You could leave a note in their lunch box, stick a post-it of affirmations on their bathroom mirror, or plan a scavenger hunt with clues written out on an index card. Sprinkling notes throughout the day can help keep them engaged.

22. Consider monthly reading subscriptions

This can help supplement what kids are learning at home and school.

Afterall, “Hooked on Phonics work[ed] for me!” 😂

23. Read to your child everyday

Doing this boosts the child’s language development skills. But don’t take my word for it, look at little Caleb of @brilliantlittleleaders!

24. Host a Read-A-Thon

This will help encourage a love for reading while raising money for the school. We love a win-win moment!

25. Pair stories with an activity or experience 

Here’s an example: In @Luvvie's children’s book, “@LittleTroubleMaker Makes a Mess,” Little Luvvie wants to make jollof rice. After reading the book, you could take the child to a restaurant and try jollof rice, or you can make some at home together.

If the child is reading a historical book or biography, you could visit a museum related to the book’s content. The next time your child selects a book to read, think of a related activity to do together when they’re done. The idea is to make things more tangible for them to spark a deeper connection with the story.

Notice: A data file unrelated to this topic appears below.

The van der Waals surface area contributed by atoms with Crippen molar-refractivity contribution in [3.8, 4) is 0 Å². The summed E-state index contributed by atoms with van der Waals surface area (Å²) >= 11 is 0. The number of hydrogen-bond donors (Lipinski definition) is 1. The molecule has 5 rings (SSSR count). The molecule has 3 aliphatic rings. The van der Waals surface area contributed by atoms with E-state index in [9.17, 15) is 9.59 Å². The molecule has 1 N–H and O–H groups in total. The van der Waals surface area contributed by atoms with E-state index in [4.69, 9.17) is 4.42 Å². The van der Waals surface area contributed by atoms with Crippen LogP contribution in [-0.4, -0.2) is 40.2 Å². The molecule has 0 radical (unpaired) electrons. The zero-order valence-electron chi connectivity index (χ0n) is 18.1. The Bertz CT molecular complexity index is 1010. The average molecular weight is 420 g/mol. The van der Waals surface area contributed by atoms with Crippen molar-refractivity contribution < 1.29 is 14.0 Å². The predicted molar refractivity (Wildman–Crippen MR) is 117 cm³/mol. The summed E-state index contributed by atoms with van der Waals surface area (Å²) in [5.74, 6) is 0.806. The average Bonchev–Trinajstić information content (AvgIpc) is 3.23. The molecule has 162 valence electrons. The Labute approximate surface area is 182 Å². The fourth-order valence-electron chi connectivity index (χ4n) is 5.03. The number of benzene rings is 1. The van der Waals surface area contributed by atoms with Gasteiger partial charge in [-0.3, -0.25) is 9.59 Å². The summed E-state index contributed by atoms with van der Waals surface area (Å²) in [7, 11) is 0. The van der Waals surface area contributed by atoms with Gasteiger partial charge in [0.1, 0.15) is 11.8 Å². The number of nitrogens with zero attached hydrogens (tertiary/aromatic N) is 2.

26. Start ‘em young!

It’s never too early to start learning! Make it a family affair to get kids engaged in reading. Love this moment @jonathansingletary, @elainewlteroth, and their son

27. Play with books

Incorporate books into playtime. I used to line of my book collection on the floor and invite my sister into my own bookstore.

How did you “play” with books?

28. Keep books everywhere

Aside from the bookshelf, store books on the nightstand, in the car, and in the bathroom as reminders to keep reading at the forefront of the mind.

29. Read in nature 

Studies show that reading in nature improves your overall cognitive health, reduces stress, and improves your mood. It doesn’t hurt to have a change of scenery every now and then!

30. Listen to audiobooks

Some people are auditory learners and prefer listening to books vs. reading them. This is another way to help kids stay engaged.

31. Remember that reading is fundamental!

We’ve made it to the final tip in this series! Reading is a fundamental part of our everyday lives. Let me know which tip(s) you’re going to implement for either yourself or the little one(s) in your life. 

Happy Reading!